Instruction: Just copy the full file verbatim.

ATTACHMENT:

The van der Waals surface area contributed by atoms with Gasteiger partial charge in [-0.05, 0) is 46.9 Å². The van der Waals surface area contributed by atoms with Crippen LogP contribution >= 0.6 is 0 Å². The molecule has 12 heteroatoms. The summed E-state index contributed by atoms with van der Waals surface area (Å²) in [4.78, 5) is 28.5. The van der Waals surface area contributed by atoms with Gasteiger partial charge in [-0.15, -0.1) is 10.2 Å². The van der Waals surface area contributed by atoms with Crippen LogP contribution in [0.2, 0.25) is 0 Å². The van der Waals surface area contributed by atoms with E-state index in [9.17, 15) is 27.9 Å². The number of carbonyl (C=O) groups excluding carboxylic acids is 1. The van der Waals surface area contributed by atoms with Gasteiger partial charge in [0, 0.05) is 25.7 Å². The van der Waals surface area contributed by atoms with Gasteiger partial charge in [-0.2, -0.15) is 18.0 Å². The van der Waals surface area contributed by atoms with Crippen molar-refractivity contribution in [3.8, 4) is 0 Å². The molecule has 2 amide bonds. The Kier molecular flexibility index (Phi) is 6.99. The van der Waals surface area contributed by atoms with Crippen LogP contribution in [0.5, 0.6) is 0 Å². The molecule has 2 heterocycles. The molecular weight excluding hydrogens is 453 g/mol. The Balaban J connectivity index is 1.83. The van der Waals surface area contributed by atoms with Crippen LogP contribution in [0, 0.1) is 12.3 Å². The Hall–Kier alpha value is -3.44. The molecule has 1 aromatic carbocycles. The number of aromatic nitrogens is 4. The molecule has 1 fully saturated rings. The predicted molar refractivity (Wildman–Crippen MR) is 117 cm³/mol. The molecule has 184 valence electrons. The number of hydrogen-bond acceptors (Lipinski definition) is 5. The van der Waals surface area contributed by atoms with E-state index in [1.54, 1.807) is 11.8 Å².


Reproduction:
The van der Waals surface area contributed by atoms with Gasteiger partial charge in [-0.05, 0) is 46.9 Å². The van der Waals surface area contributed by atoms with Crippen LogP contribution >= 0.6 is 0 Å². The molecule has 12 heteroatoms. The summed E-state index contributed by atoms with van der Waals surface area (Å²) in [4.78, 5) is 28.5. The van der Waals surface area contributed by atoms with Gasteiger partial charge in [-0.15, -0.1) is 10.2 Å². The van der Waals surface area contributed by atoms with Crippen LogP contribution in [0.2, 0.25) is 0 Å². The van der Waals surface area contributed by atoms with E-state index in [9.17, 15) is 27.9 Å². The number of carbonyl (C=O) groups excluding carboxylic acids is 1. The van der Waals surface area contributed by atoms with Gasteiger partial charge in [0, 0.05) is 25.7 Å². The van der Waals surface area contributed by atoms with Gasteiger partial charge in [-0.2, -0.15) is 18.0 Å². The van der Waals surface area contributed by atoms with Crippen molar-refractivity contribution in [3.8, 4) is 0 Å². The molecule has 2 amide bonds. The Kier molecular flexibility index (Phi) is 6.99. The van der Waals surface area contributed by atoms with Crippen LogP contribution in [0.5, 0.6) is 0 Å². The molecule has 2 heterocycles. The molecular weight excluding hydrogens is 453 g/mol. The Balaban J connectivity index is 1.83. The van der Waals surface area contributed by atoms with Crippen LogP contribution in [0, 0.1) is 12.3 Å². The Hall–Kier alpha value is -3.44. The molecule has 1 aromatic carbocycles. The number of aromatic nitrogens is 4. The molecule has 1 fully saturated rings. The predicted molar refractivity (Wildman–Crippen MR) is 117 cm³/mol. The molecule has 184 valence electrons. The number of hydrogen-bond acceptors (Lipinski definition) is 5. The van der Waals surface area contributed by atoms with E-state index in [1.54, 1.807) is 11.8 Å².